Here’s more proof of the fragile state of the Indian economy. Retail inflation, a measure of actual shop-end prices consumers pay, rose sharply to a nine-month high of 11.24% in November from 10.17% in October.
Vegetable prices grew 61.6% during the month from 45.7% in October while overall food inflation in November stood at 14.72% from 12.56% in the previous month, showing how costly food has forced millions of Indians to make expenditure adjustments.
"We will analyse all data. Clearly growth is weaker than we would like, inflation is higher than we would like," Reserve Bank of India (RBI) governor Raguram Rajan told reporters at the conclusion of a board meeting in Kolkata.
Industrial output — a measure of production across factories — contracted 1.8% in October from 2% in September, mirroring tepid sales of consumer goods such as cars and televisions even during the festival month.
Your home loans could get costlier and your budget could get squeezed further as the RBI could announced another round of interest rate hike next week to tame galloping inflation.
It could get worse with the rupee falling to 61.81 to a dollar — a drop of 58 paise compared to Wednesday’s close — amid fears that the US will begin unwinding its easy money policy that will prompt foreign funds to move dollars away from emerging markets such as India.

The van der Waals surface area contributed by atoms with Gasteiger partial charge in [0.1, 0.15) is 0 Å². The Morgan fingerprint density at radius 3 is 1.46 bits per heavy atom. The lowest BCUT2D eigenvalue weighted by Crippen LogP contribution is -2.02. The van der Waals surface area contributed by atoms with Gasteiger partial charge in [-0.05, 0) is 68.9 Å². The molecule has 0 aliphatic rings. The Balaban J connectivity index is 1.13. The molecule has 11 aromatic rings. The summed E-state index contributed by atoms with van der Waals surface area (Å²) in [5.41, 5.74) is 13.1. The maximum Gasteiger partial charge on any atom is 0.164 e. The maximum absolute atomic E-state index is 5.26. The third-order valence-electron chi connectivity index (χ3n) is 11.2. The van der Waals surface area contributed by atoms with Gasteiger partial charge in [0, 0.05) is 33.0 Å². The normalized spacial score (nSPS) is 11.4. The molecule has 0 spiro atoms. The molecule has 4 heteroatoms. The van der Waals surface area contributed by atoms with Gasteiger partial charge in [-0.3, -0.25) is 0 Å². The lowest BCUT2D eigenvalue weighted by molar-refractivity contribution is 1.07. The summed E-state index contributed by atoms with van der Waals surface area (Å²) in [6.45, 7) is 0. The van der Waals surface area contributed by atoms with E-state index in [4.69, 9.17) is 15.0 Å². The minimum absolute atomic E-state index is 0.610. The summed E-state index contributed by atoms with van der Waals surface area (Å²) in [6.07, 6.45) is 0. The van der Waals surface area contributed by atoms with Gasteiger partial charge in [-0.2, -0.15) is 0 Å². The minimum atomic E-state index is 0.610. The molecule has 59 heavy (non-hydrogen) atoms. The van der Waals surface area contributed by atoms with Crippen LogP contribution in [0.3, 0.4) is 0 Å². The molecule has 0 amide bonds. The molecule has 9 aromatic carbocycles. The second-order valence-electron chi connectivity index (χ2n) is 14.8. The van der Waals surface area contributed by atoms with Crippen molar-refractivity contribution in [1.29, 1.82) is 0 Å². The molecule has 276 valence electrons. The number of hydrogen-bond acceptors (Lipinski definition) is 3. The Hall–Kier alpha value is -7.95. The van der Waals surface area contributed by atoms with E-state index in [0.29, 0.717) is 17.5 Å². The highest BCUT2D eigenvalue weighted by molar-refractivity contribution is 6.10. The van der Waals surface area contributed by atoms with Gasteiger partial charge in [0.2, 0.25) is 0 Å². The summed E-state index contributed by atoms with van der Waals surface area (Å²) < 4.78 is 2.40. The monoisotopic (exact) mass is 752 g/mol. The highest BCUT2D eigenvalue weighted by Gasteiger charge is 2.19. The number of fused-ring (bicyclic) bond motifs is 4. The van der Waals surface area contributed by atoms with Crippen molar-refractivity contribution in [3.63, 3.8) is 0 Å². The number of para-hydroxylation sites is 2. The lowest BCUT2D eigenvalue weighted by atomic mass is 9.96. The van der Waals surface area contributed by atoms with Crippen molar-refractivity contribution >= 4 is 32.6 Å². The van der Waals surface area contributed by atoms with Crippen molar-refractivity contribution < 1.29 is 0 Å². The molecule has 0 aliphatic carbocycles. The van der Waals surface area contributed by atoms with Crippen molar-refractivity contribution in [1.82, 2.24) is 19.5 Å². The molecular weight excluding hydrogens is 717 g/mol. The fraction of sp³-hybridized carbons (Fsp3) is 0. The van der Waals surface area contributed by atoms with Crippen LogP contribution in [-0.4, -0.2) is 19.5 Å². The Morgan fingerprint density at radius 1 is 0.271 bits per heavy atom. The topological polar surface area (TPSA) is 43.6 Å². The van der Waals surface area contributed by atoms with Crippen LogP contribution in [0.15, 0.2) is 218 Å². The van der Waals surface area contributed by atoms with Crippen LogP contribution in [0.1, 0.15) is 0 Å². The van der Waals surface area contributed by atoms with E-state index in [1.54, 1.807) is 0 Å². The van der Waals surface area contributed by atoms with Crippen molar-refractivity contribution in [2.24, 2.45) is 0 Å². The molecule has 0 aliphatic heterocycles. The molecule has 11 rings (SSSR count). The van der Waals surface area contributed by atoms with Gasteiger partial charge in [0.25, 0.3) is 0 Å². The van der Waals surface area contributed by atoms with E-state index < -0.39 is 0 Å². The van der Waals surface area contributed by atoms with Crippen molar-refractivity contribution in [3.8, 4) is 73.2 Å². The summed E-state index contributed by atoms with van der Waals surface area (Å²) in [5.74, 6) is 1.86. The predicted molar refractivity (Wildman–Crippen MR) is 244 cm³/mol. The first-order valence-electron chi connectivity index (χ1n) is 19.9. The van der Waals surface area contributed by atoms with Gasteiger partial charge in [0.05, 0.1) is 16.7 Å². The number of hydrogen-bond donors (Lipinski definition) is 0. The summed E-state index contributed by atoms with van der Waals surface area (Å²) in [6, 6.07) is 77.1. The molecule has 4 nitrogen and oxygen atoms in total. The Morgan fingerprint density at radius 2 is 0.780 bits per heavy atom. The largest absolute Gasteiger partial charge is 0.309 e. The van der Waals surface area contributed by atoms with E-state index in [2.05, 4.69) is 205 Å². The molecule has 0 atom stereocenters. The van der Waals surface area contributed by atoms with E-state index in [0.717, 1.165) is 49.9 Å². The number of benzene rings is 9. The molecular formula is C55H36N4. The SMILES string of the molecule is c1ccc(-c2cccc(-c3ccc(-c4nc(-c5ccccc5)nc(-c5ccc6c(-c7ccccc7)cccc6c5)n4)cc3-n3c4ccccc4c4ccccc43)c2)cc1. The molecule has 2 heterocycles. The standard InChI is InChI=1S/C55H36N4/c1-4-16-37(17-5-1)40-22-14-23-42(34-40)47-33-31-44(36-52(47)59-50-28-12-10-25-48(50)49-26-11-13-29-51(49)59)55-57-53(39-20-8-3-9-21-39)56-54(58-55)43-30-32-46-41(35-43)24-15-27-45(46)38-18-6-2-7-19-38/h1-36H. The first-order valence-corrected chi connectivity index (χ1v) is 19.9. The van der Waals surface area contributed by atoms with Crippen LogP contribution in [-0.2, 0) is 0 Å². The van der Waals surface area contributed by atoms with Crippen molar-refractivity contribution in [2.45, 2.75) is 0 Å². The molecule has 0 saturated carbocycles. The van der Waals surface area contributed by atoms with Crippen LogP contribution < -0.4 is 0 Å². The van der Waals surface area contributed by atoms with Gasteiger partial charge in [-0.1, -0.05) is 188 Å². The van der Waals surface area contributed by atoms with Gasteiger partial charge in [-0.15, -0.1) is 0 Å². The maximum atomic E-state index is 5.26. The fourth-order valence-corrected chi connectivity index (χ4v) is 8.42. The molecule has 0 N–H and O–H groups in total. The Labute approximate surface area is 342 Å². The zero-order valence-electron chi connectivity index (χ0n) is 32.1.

The toxic mix of high inflation, low investments and falling rupee could not have come at a worse time for the ruling UPA government with national elections about four months away.
Price rise was a major issue in the recently concluded assembly election in which the Congress party returned with a poor showing.
Retail prices of almost all everyday products and services – from food to footwear and movie tickets to medicines – surged in October, data on Thursday showed, signalling India’s inability to control household inflation, partly stoked by a falling rupee.
Rising prices and sliding growth remain key worries for the government strung in a by a heavy debt burden.
Business leaders have been demanding a cut in lending costs to spur investments, vital to spin jobs and multiply income and revive the economy that is battling to climb out of a decade low slowdown.
“Unless interest rates are brought down, we are not going to see much improvement in the index in the near term as this would be important to stimulate demand and revive investments,” said Naina Lal Kidwai, president of industry federation Ficci.